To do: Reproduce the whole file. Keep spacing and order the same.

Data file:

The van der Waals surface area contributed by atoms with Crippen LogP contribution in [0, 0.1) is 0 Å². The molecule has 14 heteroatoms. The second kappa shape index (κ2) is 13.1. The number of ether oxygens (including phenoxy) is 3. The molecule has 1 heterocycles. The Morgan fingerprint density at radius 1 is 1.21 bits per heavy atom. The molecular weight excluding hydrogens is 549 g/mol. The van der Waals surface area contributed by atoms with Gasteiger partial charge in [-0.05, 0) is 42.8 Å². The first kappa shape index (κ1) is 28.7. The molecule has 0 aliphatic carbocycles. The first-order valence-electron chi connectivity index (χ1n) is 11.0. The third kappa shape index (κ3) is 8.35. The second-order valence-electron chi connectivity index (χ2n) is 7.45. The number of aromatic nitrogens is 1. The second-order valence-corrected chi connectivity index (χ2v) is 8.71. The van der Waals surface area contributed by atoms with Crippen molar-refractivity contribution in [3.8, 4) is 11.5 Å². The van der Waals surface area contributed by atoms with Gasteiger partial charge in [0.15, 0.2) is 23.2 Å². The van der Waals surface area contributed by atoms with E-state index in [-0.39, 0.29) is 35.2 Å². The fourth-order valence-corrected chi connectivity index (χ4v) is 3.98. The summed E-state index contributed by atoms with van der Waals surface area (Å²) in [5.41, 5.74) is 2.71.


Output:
The van der Waals surface area contributed by atoms with Crippen LogP contribution in [0, 0.1) is 0 Å². The molecule has 14 heteroatoms. The second kappa shape index (κ2) is 13.1. The number of ether oxygens (including phenoxy) is 3. The molecule has 1 heterocycles. The Morgan fingerprint density at radius 1 is 1.21 bits per heavy atom. The molecular weight excluding hydrogens is 549 g/mol. The van der Waals surface area contributed by atoms with Gasteiger partial charge in [-0.05, 0) is 42.8 Å². The first kappa shape index (κ1) is 28.7. The molecule has 0 aliphatic carbocycles. The first-order valence-electron chi connectivity index (χ1n) is 11.0. The third kappa shape index (κ3) is 8.35. The second-order valence-electron chi connectivity index (χ2n) is 7.45. The number of aromatic nitrogens is 1. The second-order valence-corrected chi connectivity index (χ2v) is 8.71. The van der Waals surface area contributed by atoms with Crippen molar-refractivity contribution in [3.8, 4) is 11.5 Å². The van der Waals surface area contributed by atoms with Gasteiger partial charge in [0.15, 0.2) is 23.2 Å². The van der Waals surface area contributed by atoms with E-state index in [-0.39, 0.29) is 35.2 Å². The fourth-order valence-corrected chi connectivity index (χ4v) is 3.98. The summed E-state index contributed by atoms with van der Waals surface area (Å²) in [5.41, 5.74) is 2.71.